Arkansas Final Elk Hunting Numbers Revealed for 2020 Season

by Madison Miller

Due to COVID-19, the outdoor recreation season has been a huge hit this past year. From boating to fishing to hiking to camping to hunting, more and more people looked to the outdoors to socially distance in style.

States have been breaking records in hunting licenses distributed as well as overall kills during the season.

Elk Numbers in Arkansas

For Arkansas, the number of elk harvested during the 2020 season was 47.

Although this isn’t an increase, it is an exact mirror of last year’s numbers.

“Of those 47 elk, 18 were harvested by hunters on public land. Seven bulls and 11 antlerless elk were taken, which is a small decrease from last year, but we did decrease the number of permits available from last year,” Elk Program Coordinator for the Arkansas Game and Fish Commission Wes Wright said according to Magnolia Reporter.

Despite the same number of elk harvested in 2019, there were 2,000 more applicants for the Arkansas public land tags.

There were more private land harvests last year. On the private land, there were 29 elk harvested. This last year Arkansas made efforts to decrease the number of permits as well as the available private land quota due to the dwindling sizes of elk herds.

All of the harvested elk were tested for chronic wasting disease. There were three that came back with a positive result.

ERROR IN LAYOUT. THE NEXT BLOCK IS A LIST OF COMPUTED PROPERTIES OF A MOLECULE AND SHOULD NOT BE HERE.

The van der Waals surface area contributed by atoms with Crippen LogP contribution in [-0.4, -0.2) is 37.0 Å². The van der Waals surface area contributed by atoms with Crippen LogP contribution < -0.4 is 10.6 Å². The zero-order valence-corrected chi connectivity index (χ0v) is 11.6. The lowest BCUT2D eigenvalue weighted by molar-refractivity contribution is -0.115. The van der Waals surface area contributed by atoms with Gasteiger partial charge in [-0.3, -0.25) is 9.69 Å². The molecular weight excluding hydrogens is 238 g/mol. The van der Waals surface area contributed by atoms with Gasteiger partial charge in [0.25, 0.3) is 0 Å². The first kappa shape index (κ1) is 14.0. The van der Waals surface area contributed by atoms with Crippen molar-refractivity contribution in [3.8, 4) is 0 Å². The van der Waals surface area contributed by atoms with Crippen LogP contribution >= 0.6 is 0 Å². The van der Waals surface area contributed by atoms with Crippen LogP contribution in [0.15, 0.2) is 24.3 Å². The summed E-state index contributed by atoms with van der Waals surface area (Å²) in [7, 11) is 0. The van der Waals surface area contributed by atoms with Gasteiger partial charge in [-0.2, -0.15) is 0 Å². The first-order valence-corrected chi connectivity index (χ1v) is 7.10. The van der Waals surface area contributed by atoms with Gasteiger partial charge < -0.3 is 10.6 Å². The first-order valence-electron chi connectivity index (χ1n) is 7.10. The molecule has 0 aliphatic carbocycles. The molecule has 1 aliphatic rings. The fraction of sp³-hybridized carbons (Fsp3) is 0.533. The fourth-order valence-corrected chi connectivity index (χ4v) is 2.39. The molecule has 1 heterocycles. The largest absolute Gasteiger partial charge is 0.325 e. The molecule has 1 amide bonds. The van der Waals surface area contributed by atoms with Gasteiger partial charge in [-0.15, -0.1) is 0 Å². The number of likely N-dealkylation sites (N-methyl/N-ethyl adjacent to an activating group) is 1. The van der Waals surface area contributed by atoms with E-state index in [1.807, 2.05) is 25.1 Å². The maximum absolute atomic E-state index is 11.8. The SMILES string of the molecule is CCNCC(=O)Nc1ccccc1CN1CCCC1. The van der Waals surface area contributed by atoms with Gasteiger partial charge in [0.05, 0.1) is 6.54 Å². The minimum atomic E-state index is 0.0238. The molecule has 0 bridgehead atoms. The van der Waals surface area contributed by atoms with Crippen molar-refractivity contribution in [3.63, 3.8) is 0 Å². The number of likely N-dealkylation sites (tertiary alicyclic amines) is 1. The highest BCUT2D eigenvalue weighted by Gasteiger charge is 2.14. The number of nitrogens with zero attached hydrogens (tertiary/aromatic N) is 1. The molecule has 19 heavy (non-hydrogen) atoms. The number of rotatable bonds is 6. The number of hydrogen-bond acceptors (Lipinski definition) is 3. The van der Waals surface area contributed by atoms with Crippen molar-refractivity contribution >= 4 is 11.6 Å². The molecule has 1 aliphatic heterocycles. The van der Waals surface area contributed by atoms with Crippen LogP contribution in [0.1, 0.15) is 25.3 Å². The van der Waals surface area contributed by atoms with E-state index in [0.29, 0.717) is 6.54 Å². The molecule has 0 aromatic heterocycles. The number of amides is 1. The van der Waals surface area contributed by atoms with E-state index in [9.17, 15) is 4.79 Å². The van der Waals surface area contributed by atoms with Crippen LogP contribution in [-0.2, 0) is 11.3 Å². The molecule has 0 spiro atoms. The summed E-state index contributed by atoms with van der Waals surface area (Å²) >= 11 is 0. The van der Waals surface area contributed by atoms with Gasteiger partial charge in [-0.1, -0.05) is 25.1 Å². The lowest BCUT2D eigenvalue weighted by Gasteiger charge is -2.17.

Continued Issues with CWD

More states are reportedly beginning to see increased number of chronic wasting disease in their elk and deer populations.

This is a slowly progressing disease that remains undetected for a long time. Eventually, however, the animal will have issues like weakness, abnormal behavior, excessive thirst, and other symptoms. It is a fatal disease.

As of now, it is dominant in Northwest Arkansas, however, it has impacted hunting statewide. It is something that more and more hunters are being informed of as it impacts hunting in their state. Testing meat is optional but recommended in areas with CWD present.

There are no cases in which the disease was transmitted to humans, but it’s recommended that hunters test their meat. It can take 45 to 60 days just to test the meat.

According to Arkansas Democrat-Gazette, there are 770 cases of CDW in Arkansas as of January 2020. There are 19 counties in the northwest portion of the state that are CWD management zones. This means that deer cannot be transported out of the area.